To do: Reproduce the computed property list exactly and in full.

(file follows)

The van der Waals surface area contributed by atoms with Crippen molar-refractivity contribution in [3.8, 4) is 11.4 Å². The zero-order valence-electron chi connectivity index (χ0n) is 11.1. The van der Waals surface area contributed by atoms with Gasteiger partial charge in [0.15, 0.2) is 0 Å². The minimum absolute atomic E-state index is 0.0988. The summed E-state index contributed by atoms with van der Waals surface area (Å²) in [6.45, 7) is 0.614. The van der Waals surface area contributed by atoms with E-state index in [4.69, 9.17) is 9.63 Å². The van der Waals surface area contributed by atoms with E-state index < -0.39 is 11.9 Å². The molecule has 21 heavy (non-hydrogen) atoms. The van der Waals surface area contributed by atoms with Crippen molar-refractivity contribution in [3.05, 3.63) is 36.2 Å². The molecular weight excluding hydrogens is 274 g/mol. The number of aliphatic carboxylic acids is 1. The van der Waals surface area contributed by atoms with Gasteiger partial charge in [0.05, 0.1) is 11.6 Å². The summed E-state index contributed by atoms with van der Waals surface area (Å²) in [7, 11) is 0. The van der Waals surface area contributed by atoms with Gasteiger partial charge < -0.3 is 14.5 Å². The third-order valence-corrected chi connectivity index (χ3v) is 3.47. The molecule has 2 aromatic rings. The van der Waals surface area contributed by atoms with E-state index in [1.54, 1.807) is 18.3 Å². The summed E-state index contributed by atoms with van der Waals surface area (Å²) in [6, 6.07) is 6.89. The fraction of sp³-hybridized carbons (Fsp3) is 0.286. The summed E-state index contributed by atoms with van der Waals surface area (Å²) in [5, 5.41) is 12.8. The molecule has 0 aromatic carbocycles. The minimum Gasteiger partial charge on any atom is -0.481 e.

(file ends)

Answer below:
The van der Waals surface area contributed by atoms with Crippen molar-refractivity contribution in [3.8, 4) is 11.4 Å². The zero-order valence-electron chi connectivity index (χ0n) is 11.1. The van der Waals surface area contributed by atoms with Gasteiger partial charge in [0.15, 0.2) is 0 Å². The minimum absolute atomic E-state index is 0.0988. The summed E-state index contributed by atoms with van der Waals surface area (Å²) in [6.45, 7) is 0.614. The van der Waals surface area contributed by atoms with E-state index in [4.69, 9.17) is 9.63 Å². The van der Waals surface area contributed by atoms with E-state index < -0.39 is 11.9 Å². The molecule has 21 heavy (non-hydrogen) atoms. The van der Waals surface area contributed by atoms with Crippen molar-refractivity contribution in [3.05, 3.63) is 36.2 Å². The molecular weight excluding hydrogens is 274 g/mol. The number of aliphatic carboxylic acids is 1. The van der Waals surface area contributed by atoms with Gasteiger partial charge in [0.05, 0.1) is 11.6 Å². The summed E-state index contributed by atoms with van der Waals surface area (Å²) in [7, 11) is 0. The van der Waals surface area contributed by atoms with Gasteiger partial charge < -0.3 is 14.5 Å². The third-order valence-corrected chi connectivity index (χ3v) is 3.47. The molecule has 2 aromatic rings. The van der Waals surface area contributed by atoms with E-state index in [1.54, 1.807) is 18.3 Å². The summed E-state index contributed by atoms with van der Waals surface area (Å²) in [6, 6.07) is 6.89. The fraction of sp³-hybridized carbons (Fsp3) is 0.286. The summed E-state index contributed by atoms with van der Waals surface area (Å²) in [5, 5.41) is 12.8. The molecule has 0 aromatic carbocycles. The minimum Gasteiger partial charge on any atom is -0.481 e.